By Andy Mannix
By Caleb Hannan
By Olivia LaVecchia
By CP Staff
By Aaron Rupar
By Jacob Wheeler
By Olivia LaVecchia
By Aaron Rupar
I like to think that I'm on top of things, but sometimes when the scene starts popping out albums like mogwai from a wet Gizmo, it's easy to get behind. Here are some local albums whose recent releases slipped beneath my hissy, short-circuiting radar. It was also a good excuse to finally go through the piles of CDs on my desk that had begun towering over me. I've been telling my coworkers that I'm building a fort.
Belles of Skin City
You Do the Company Proud
I love how every track on this album feels like a *tug-of-war among its members. On "The Basquiat of Iowa," my attention is jerked back and forth by the explosive snare, a rolling bass groove, and David Joe Holiday's vocal hiccups: "You belly up for the be-bop-a-loo right now!" I don't know what it means but it makes me want to join in on his side of the mud pit. Other tracks have me crossing enemy lines for a rumbling guitar line or some ribcage-rattling percussion. Plus, this quintet comes up with the best song titles in town, like "Joni Loves Trotsky." (Chachi was just a rebound after that whole assassination by ice pick incident.)
The Get Up Johns
Trouble in Mind
As old-timey etiquette would dictate, Trouble in Mind's production is simple and clean, an intimate recreation of the duo's live performances without the celebratory whoopin' of a rowdy bar crowd. Jake Hyer and Josh Wenck do other people's songs justice. Jaunty opener "Cluck Ol' Hen" is an infectious fiddle and guitar ditty, while their eerily calm delivery of damnation in "Sinner, You Better Get Ready" is the best 79-second endorsement Christianity could ever hope for. But the album's sole original track is my favorite. Quiet and reflective, "Guns to Carry" is a plaintive plea for marriage that tugs hardest in the perfect harmonies of its chorus.
As a pop band with horns, Kubla Khan spend the better part of their press release trying to convince people that they're neither ska nor jam. The group does share ska's love of goofy subject matter (trying to remember a girl's name as you beg her to stay, the anxiety over inviting someone to couple-skate at a 1980s roller rink) but they're not even a leaf on the Grateful Dead's family tree. If we're talking about bands with brass, the musical influence I'm getting is Chicago. Lower Town is all punchy pop hooks with just a touch of '70s AM gold to soften the edge. I bet these guys could do a mean "Saturday in the Park."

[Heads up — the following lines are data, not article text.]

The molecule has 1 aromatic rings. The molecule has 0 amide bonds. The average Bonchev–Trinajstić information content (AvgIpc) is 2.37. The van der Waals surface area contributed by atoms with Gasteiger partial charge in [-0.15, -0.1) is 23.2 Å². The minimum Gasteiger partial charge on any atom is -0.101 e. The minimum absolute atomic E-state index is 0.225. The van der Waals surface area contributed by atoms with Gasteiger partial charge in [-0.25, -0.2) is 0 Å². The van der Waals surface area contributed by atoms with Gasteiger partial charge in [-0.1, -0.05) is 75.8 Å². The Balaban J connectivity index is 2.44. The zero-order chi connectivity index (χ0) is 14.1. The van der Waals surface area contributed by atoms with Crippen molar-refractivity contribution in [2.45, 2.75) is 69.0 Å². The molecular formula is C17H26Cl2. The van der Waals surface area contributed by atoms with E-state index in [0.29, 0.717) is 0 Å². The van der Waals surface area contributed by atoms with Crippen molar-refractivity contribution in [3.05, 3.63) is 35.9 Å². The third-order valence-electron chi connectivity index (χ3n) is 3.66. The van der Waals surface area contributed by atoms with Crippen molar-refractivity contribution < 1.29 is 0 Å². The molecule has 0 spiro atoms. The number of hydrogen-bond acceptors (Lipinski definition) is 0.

One for the Team
Good Boys Don't Make Noise
I have this weird pet peeve about songs that make reference to how or why they were written, but the opening lines of this debut are so awkwardly candid, I couldn't help but smile: "I've been meaning to write these songs for some time/I hope that they don't waste yours/They've been in me for so long begging to be written down/Please, Ian, don't ignore me." The Ian in question is Ian Anderson (see more on the new release from his other band, Aneuretical, on p. 46), who goes on to ask for some sort of emo dork amnesty. It's a strangely charming sentiment that fits their sound. One for the Team charge through their album as if they'd been raised on a box of '90s indie-rock mixtapes—balancing admitted sensitivity and insecurity with an almost-abrasive guitar crunch.
Twin Town High Vol. 8
I wish I could say that Pulse music editor Steve McPherson and I are engaged in a bitter rivalry that involves plenty of trash-talking (Hey McQueerson, I heard you like the new Scott Stapp record! Ooh, snap!) and poorly executed dance-offs in the Clown Lounge. Sadly, this is not true. Steve is a stand-up guy and he knows how to put together a damn good compilation. The disc has plenty of tracks worth mentioning, but some highlights include Painted Saints' accordion-and-violin lilt, "Lights Hanging Low from Heavy Cottonwoods" and Friends Like These's semi-apologetic lullaby, "Excuses." And the denouement to Middlepicker's "Top Down" ("Who's got the chops to make me shiver?") is my pugnacious new rock-crit battle cry. Watch out!
Word for Word
Twin Cities or Bust
I can only imagine the reaction of the non-Twin Citizen hip-hop fan upon hearing Craig Finn bumrush a track. (I assume it's some variation of What the hell is this?) But we love it when our local boys hop the genre fence and play nice. Word for Word have more going for them than their cameos: Twin Cities or Bust is great fuel for sluggish summer BBQs. Standout tracks include "Chain Gang Head Bang," which rolls over a '40s-sounding film score of mischievous strings and xylophone, and "Excalibur," which bounces on a Princely synth line and reminisces about the decade that broke hip hop: "Purple Rain/Fifteen minutes of fame/I miss River Phoenix/Shoulda taken Corey Haim."
TIVO THIS! OR, UH, TAPE IT
Tapes 'n Tapes make their television debut July 25 on The Late Show with David Letterman. As of press time, the band was still figuring out which song would best fit their allotted three-and-a-half minutes. While The Loon's first single, "Insistor," is too long for the occasion, you can catch the video on MTV2 or YouTube.com. Plus, the band has already shot a follow-up for "Cowbell." Of course, T'nT first started dabbling in short-form cinema years ago with a DIY clip for "My Name Is Not Horatio." (The video for "Insistor" is slightly bigger-budget than its predecessor, which, if I recall correctly, was shot in a Make Your Own Video booth at the mall.)
Find everything you're looking for in your city
Find the best happy hour deals in your city
Get today's exclusive deals at savings of anywhere from 50-90%
Check out the hottest list of places and things to do around your city